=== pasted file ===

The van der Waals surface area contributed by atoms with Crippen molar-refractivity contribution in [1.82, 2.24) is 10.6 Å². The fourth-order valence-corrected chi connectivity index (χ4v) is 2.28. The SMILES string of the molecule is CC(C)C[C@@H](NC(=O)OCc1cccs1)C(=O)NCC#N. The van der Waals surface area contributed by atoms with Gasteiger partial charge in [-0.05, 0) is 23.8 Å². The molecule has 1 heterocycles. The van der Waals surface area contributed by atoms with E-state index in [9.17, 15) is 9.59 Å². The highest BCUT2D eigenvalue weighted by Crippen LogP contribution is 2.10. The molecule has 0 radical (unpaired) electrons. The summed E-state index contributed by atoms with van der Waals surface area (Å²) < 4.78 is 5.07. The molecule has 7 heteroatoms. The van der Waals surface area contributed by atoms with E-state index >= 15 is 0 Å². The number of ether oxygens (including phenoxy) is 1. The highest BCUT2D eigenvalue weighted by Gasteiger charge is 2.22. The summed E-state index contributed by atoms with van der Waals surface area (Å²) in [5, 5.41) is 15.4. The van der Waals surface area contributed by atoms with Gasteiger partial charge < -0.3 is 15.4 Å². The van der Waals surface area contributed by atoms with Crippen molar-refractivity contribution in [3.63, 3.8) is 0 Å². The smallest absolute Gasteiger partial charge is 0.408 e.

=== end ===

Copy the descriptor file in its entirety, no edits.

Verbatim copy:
The van der Waals surface area contributed by atoms with Crippen molar-refractivity contribution in [1.82, 2.24) is 10.6 Å². The fourth-order valence-corrected chi connectivity index (χ4v) is 2.28. The SMILES string of the molecule is CC(C)C[C@@H](NC(=O)OCc1cccs1)C(=O)NCC#N. The van der Waals surface area contributed by atoms with Gasteiger partial charge in [-0.05, 0) is 23.8 Å². The molecule has 1 heterocycles. The van der Waals surface area contributed by atoms with E-state index in [9.17, 15) is 9.59 Å². The highest BCUT2D eigenvalue weighted by Crippen LogP contribution is 2.10. The molecule has 0 radical (unpaired) electrons. The summed E-state index contributed by atoms with van der Waals surface area (Å²) < 4.78 is 5.07. The molecule has 7 heteroatoms. The van der Waals surface area contributed by atoms with E-state index >= 15 is 0 Å². The number of ether oxygens (including phenoxy) is 1. The highest BCUT2D eigenvalue weighted by Gasteiger charge is 2.22. The summed E-state index contributed by atoms with van der Waals surface area (Å²) in [5, 5.41) is 15.4. The van der Waals surface area contributed by atoms with Gasteiger partial charge < -0.3 is 15.4 Å². The van der Waals surface area contributed by atoms with Crippen molar-refractivity contribution in [3.63, 3.8) is 0 Å². The smallest absolute Gasteiger partial charge is 0.408 e.